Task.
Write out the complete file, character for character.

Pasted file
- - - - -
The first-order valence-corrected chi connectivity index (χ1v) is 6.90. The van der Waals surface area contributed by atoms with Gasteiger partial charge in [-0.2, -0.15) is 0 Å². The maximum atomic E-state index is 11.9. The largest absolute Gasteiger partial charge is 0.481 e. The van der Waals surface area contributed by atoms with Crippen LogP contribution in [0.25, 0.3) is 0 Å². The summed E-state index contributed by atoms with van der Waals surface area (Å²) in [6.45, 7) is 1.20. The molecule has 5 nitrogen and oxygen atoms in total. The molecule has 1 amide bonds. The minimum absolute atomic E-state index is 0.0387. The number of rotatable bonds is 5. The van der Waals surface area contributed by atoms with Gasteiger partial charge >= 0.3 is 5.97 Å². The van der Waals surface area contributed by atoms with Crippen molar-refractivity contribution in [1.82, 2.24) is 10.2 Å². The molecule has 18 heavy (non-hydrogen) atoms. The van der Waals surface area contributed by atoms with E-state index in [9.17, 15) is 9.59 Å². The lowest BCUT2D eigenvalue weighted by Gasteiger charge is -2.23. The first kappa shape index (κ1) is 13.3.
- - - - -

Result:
The first-order valence-corrected chi connectivity index (χ1v) is 6.90. The van der Waals surface area contributed by atoms with Gasteiger partial charge in [-0.2, -0.15) is 0 Å². The maximum atomic E-state index is 11.9. The largest absolute Gasteiger partial charge is 0.481 e. The van der Waals surface area contributed by atoms with Crippen LogP contribution in [0.25, 0.3) is 0 Å². The summed E-state index contributed by atoms with van der Waals surface area (Å²) in [6.45, 7) is 1.20. The molecule has 5 nitrogen and oxygen atoms in total. The molecule has 1 amide bonds. The minimum absolute atomic E-state index is 0.0387. The number of rotatable bonds is 5. The van der Waals surface area contributed by atoms with Gasteiger partial charge >= 0.3 is 5.97 Å². The van der Waals surface area contributed by atoms with Crippen molar-refractivity contribution in [1.82, 2.24) is 10.2 Å². The molecule has 18 heavy (non-hydrogen) atoms. The van der Waals surface area contributed by atoms with E-state index in [9.17, 15) is 9.59 Å². The lowest BCUT2D eigenvalue weighted by Gasteiger charge is -2.23. The first kappa shape index (κ1) is 13.3.